A Sumatran rhino and her calf at Way Kambas National Park in Lampung. (EPA Photo/Hadi Wijoyo)
Indonesia is the second-most important country in the world for conservation. It has more species than pretty much anywhere else in the world, but threats are high. Compared to many other countries things are still pretty good here. In fact, and despite the many depressing conservation stories, Indonesia remains the crown jewel of Southeast Asian conservation. Still, Indonesia is short on local biodiversity experts, which makes it so much harder to effectively deal with biodiversity conservation challenges.
Last week, we attended the IUCN Leaders meeting in Abu Dhabi. The International Union for Conservation of Nature represents the largest conservation network of volunteers. These people coordinate species specialist groups or topical task forces, and provide the scientific backing needed for effective conservation and environmental management.
Among the approximately 400 IUCN leaders gathered in Abu Dhabi, two represented Indonesia. Mirza is a member of the IUCN Steering Committee and Erik chairs the Wild Pig Specialist Group, and helps out in other groups for primates, birds and also oil palm. Two out of 400 is 0.5 percent, and only one of us two is properly Indonesian.
Half a percent is pretty dismal considering how important Indonesia is globally. Based on the importance of the country for global conservation, some 10 percent or 15 percent of the global experts should really be Indonesian, not 0.5.
The above figures are for senior managers in the IUCN, but how do the numbers stack up for ordinary IUCN members? In 2013, the total number of IUCN Species Survival Commission members around the world was 8,050, with the highest number originating from the United States (1,633), followed by the United Kingdom (630), Australia (328) and India (327).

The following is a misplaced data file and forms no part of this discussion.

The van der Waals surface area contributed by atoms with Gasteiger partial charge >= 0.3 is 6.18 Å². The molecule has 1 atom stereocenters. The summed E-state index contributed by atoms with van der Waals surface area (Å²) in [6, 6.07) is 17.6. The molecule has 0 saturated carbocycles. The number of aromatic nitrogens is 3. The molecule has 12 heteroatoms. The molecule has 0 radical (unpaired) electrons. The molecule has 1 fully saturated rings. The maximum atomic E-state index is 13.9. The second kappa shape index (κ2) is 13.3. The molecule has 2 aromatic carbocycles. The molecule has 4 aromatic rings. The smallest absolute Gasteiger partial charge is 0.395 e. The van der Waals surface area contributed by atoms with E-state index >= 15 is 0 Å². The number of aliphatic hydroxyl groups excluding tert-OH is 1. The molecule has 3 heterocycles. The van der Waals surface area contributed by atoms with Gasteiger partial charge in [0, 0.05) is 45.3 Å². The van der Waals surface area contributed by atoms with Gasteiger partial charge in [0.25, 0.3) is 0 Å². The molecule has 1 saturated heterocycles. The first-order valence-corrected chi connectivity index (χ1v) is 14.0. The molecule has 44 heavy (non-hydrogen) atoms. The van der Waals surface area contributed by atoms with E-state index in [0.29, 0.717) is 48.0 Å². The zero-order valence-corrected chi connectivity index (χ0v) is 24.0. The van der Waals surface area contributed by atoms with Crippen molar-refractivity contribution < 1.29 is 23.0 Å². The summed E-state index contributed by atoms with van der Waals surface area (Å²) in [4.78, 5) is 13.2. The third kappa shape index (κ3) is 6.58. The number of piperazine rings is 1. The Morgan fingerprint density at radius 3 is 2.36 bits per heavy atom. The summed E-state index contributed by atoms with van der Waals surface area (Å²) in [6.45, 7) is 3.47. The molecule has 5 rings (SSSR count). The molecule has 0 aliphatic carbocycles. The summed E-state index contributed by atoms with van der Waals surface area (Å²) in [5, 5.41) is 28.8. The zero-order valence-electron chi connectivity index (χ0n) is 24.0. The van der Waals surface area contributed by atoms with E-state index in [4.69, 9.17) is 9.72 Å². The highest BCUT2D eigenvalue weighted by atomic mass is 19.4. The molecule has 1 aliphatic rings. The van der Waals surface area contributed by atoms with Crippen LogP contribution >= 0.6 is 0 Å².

Of the two top mega-diverse countries in the world, the membership counts are 240 for Brazil and 109 for Indonesia. 109 out of a total 8,050 is just over 1 percent, reflecting the representation of Indonesian conservation leaders in Abu Dhabi.
Why is Indonesia so marginally represented? The relatively low quality of local conservation science is one factor, ability to speak and write English another one. But still there are a great number of Indonesians with considerable knowledge of the country’s wildlife and a major commitment to saving it. Why are these people not joining international organizations to share their knowledge and insights? Surely, a local expert from Papua will know much better how to save an endemic Papuan frog than someone based in an American or UK institution.
There are a few ways for increasing Indonesian participation in international conservation planning and science. Besides improving in-country education and strengthening local science, which requires long-term investment, Indonesian experts could be more pro-active in trying to join species specialist groups and task forces.